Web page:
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China Daily

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Monday, September 23, 2019, 12:52
Building a legacy
By Xu Junqian in Shanghai
Monday, September 23, 2019, 12:52 By Xu Junqian in Shanghai

Chinese architects make a mark at home and on the global stage with game-changing designs

(JIN DING / CHINA DAILY)

In 1949 when the People’s Republic of China was first founded, the number of people living in urban areas accounted for only about 10 percent of the total population. 

Today, following years of unprecedented growth, China’s urban population has surpassed 831 million, accounting for nearly 60 percent of the total population.

Keith Griffiths, chairman and founder of Aedas, one of the world’s largest architectural practices, said that this phenomenal pace of growth has resulted in increasing pressure for cities to build large-scale mixed commercial buildings to maximize land usage and meet the needs of modern society. One such building is the skyscraper.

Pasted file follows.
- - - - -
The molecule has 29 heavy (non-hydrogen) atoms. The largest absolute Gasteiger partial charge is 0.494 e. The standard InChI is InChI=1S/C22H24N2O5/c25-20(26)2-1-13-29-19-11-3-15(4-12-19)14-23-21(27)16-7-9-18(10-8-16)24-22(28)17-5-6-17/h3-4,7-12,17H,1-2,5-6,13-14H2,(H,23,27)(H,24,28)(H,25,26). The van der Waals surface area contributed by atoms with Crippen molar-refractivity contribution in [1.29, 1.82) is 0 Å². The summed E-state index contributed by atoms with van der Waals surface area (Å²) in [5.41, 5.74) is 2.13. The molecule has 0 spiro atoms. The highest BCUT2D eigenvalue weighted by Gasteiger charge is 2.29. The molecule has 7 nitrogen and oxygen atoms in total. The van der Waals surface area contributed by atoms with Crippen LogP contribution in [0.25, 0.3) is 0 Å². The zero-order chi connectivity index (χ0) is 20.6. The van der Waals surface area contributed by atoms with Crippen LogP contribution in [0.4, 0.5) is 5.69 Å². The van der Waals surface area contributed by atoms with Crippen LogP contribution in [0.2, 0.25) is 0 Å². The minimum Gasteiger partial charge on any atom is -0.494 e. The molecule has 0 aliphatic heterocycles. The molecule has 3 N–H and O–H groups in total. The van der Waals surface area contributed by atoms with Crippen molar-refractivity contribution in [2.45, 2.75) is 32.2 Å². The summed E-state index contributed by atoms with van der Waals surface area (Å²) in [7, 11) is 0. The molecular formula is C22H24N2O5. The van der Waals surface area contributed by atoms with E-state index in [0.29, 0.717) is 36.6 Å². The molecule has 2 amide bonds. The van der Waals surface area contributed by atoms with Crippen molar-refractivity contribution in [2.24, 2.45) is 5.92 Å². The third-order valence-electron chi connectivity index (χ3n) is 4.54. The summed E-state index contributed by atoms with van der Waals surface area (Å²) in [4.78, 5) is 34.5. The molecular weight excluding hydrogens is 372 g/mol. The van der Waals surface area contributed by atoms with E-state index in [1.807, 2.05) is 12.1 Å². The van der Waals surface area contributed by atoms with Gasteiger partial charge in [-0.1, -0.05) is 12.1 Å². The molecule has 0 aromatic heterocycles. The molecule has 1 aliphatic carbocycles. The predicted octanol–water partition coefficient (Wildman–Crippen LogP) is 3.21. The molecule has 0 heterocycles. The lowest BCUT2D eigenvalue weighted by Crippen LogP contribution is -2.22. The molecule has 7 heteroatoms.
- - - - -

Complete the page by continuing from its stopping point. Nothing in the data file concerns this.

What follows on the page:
Today, China is home to more than half of the world’s skyscrapers. Of these buildings, 680 of them measure more than 200 meters in height. In addition, 310 skyscrapers have been introduced to the country since 2015. In contrast, only 33 new skyscrapers were built in the United States during that same period.

One of China’s best-known skyscrapers is without doubt the Shanghai Tower, the nation’s tallest and world’s second-highest building. 

Standing in the heart of Lujiazui, Shanghai’s financial hub, the 132-story building has 575,000 square meters of space that can accommodate up to 40,000 people. The 114 elevators running inside the building have been arranged like metro lines, heading to different floors at different speeds.